There were so many other things that happened, but it all accumulated and I started to understand that this was a serious problem.

***How did that make you feel?

I was confused. I come from a family that has never really experienced true ‘addiction’.
We drink and have fun, but no one is dependent or addicted.

I did not know anything about addiction, that it was a real thing and a disease.
I thought people like that made the choice to ruin their lives and act like idiots.
So, I was close-minded for a long time.
Willpower and the sheer motivation to change was what I thought was the only necessary ingredients to change or stop.

I was ready to love this woman, and quickly learned that she did not know what that looked like or felt like. Not adult, mature —love you for you kind of love.
I loved her and was ready to fight.

I had no idea what I was up against…….

Husband Q & A

Relationships. 

Let’s say you are a couple.
You love each other and value one another.

One of you ends up with an addiction and becomes dependent on a substance.
It tears them apart and dismantles who they once were.

That person that you fell in love with  is gone.

All you are left with is an empty relationship, basically completely deteriorated;
looking nothing like it use to and there is not a lot of hope in your heart when it comes to the prospect of finding him or her once again.

*You are sad, and feel lost. What can you do to get this person back?
*Is it a fruitless effort?
*Are you hurting or helping? Where should you turn?
*Who is this person that you use to know?
*Should you take it personally?
*Can you be of any help?
*Is this person who you love going to be this manipulative shell of deceit and self-absorption permanently?

These are the types of questions that ran through my husband’s head and made his heart ache leading up to the days where I smashed into my rock bottom face first, and throughout my first two years of Recovery.

This is the type of confusion that he dealt with and had to learn how to navigate through.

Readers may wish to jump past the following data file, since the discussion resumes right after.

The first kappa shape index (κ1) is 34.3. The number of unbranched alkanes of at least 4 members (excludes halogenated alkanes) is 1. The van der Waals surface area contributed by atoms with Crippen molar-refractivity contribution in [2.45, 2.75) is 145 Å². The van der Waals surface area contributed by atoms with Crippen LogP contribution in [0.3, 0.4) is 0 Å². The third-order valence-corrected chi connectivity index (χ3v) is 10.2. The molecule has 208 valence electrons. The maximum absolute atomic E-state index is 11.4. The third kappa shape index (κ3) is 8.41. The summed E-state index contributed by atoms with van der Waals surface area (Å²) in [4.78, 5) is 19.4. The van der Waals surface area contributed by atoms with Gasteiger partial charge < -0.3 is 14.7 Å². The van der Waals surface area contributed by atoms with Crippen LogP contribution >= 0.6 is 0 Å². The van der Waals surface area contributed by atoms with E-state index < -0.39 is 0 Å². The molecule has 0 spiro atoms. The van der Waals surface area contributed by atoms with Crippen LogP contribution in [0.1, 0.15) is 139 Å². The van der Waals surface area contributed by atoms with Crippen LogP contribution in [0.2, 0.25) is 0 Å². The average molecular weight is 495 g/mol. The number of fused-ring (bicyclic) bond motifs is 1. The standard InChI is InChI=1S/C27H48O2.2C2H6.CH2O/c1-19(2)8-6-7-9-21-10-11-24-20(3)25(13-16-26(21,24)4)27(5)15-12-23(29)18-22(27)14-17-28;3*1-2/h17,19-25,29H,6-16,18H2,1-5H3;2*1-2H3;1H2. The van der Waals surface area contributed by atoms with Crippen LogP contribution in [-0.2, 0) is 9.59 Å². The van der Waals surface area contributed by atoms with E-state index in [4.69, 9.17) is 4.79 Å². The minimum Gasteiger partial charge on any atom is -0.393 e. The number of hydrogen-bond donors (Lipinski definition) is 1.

My addiction did have a profound affect on him, and although I was far too busy focusing on my recovery to empathize or inquire at the time–

in the succeeding years post active addiction— he has revealed so much to me about HIS journey riding on the crazy coattails of my recovery.

While I was abstaining, detoxing, hurting, learning, growing, and changing-
He was going through his own change and was navigating a new path himself.

I am going to share that with you guys now.

As a side-note or a disclaimer of sorts:
As a professional I would never support or recommend that a person in Recovery start/begin/consider a new romantic relationship.
It is not a healthy choice to make.

In the event of entering recovery as a married person or as a person who is already committed to a long-term relationship, I would definitely set certain boundaries and limits with both parties on a case-by-case basis. Everyone involved would be learning and would need to be counseled on some level.

Every life, recovery and circumstance is completely different. What worked for us, may not be something that will work for another couple who is struggling with getting through Addiction-TOGETHER. 

What does inspire HOPE is knowing that there are other people who have made it through some of the most exhausting and trying times, and have come out the other end—
strong and CRAZY in love with the new people that we have transformed into throughout our journey together and individually.

So take what you can from it and leave the rest. 

Thank you for reading and I hope that we can inspire you to keep working and loving.

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Staying Sober Over the Holidays.

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I know that this time of year is so difficult for a lot of people who are living sober lives.

This is a time where emotions are running high and if you are from a dysfunctional or unhealthy family, it can really be a stress filled time.

Family gatherings aren’t technically social events, but they are similar.

Often we can feel pressured to drink in this setting, and being around people who you are connected with can make for emotionally charged experience.

Many people may or may not have accepted or forgiven you at this point.
You might have to deal with the cold shoulder from a few, and hard or uncomfortable questions from others.

Most people will identify these scenarios as triggers.
A lot of opportunity for triggers to pop up.